(Note-We are already updating a story we just published)
It appears the NCAA has already sent a "Notice of allegations" to Ohio State president Gordon Gee. The Columbus Dispatch got a copy of it. In the report, Head Coach Jim Tressel is accused of dishonesty for hiding the violations by 7 of his players.
**UPDATED**--The Notice can be read HERE--names were redacted
Read the whole story, which includes a mention that Tressel, Gee and AD Gene Smith will be meeting with the NCAA infractions committee on August 12th. They'll be asked to explain themselves. And no, this doesn't bode well for Tressel's future job security.
The story from Ken Gordon of the Dispatch, RIGHT HERE
In a separate and what was going to be our original story:
It's about the e-mails. This isn't an incredible "Holy Crap" revelation, but it sheds a bit of light and depth to the lie the Ohio State Football Coach Jim Tressel threw upon his bosses at the school.
Of course, the e-mails are related to the "Memorabilia for Tattoo" trading issues that some of Tressel's players were involved with. Those players, 7 of them--including star quarterback Terrelle Pryor, are facing a 5-game suspension for this upcoming season as is the coach.
In a story published this morning, the Columbus Dispatch was able, through a public records request, to get copies of Tressel's phone and e-mail records. (Public school=public records). Although conveniently, Ohio State wasn't able to produce all the correspondence or is claiming so.
Read about the investigation from the Dispatch RIGHT HERE
The emails and phone records paint a "Not-so-good" picture of Tressel's actions once he found out about the transgressions. It certainly clarified that he tried to let others know what was coming and tried to protect them. It also clarifies that he made a conscious decision not to tell his bosses about what he knew.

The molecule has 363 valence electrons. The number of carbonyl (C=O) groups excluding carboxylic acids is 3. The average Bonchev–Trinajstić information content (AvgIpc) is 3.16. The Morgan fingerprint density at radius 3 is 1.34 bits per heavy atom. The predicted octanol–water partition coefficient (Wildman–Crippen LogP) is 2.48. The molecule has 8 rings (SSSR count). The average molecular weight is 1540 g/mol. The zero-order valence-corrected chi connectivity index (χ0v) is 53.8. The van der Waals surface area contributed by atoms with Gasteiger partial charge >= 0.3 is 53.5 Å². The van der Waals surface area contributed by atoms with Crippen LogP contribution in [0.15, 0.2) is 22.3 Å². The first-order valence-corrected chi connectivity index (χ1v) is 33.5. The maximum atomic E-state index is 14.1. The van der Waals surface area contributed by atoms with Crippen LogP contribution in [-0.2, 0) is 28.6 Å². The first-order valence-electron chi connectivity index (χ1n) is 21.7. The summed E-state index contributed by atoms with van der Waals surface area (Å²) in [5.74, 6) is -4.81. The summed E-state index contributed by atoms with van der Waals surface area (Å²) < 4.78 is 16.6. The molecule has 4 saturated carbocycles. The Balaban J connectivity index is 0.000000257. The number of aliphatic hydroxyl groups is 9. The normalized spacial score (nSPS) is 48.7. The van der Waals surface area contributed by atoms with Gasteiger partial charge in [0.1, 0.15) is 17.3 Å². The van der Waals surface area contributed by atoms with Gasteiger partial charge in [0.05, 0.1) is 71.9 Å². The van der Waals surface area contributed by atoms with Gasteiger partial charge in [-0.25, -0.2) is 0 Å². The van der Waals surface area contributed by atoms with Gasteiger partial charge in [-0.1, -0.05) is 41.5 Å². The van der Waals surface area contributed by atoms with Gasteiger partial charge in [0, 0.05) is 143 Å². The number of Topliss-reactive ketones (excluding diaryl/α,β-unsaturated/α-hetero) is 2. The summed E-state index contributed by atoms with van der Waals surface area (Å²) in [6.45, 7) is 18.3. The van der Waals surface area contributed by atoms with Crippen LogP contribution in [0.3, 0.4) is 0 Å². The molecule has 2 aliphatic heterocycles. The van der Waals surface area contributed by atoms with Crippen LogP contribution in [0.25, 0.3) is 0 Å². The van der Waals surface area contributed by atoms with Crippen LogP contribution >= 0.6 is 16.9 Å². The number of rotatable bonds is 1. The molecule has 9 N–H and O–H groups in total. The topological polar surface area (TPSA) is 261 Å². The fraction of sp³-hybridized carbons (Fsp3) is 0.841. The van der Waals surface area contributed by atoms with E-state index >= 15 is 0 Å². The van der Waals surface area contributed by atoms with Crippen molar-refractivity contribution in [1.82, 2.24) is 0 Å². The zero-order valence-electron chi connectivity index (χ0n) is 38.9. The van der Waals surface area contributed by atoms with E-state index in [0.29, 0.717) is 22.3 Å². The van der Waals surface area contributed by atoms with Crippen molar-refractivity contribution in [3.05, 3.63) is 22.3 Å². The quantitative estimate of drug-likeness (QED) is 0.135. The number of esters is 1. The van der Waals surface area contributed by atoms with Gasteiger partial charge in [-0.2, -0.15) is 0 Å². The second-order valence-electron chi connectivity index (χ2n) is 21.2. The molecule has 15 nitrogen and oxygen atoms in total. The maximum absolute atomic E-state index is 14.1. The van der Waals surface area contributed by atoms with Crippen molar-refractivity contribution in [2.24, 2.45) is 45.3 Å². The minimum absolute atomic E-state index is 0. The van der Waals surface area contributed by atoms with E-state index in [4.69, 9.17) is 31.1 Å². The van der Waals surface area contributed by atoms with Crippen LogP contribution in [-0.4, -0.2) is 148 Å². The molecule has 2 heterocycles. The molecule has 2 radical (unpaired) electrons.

Among the exchanges between Tressel and Ted Sarniak, a friend of Pryor's from his hometown in Pennsylvania, were a couple of phone calls, emails and forwarded emails from Chris Cicero, the former player/attorney representing the Tattoo parlor owner.
Tressel also communicated quite a bit with Cicero. One of the conversations went like this: Cicero to Tressel: "My suggestion is to tell (blacked out name) and any other player....tell them that BEFORE they talk to anybody, or respond to anybody that the MUST contact you first...especially if some "STUPID MEDIA" would get wind of this."
Well, gentlemen. The "Stupid Media" did get wind of this and now they are digging for more. There are rumors starting to circulate out of Columbus that over the long haul, Tressel isn't going to survive this and quite possibly, he shouldn't.
It's one thing to have his players do what they did. It's wrong, but the coach can't easily control that. Tressel's problem stems from the lying and what is starting to become apparent--that he tried to cover it up.
It will be interesting to see if or how the NCAA deals with this. The NCAA has a reputation of being soft on the big schools. However, there haven't been many big schools that have to deal with something alternately stupid and revealing about the actions of their "Big-Time" head coach.
Here's the Sweater Vest dressed a bit differently, talking about the Spring Game, his last game until mid-way through the upcoming season. Thanks NBC4i.com:
Here's the Columbus reaction so far, thanks to our friends at WBNS-10tv...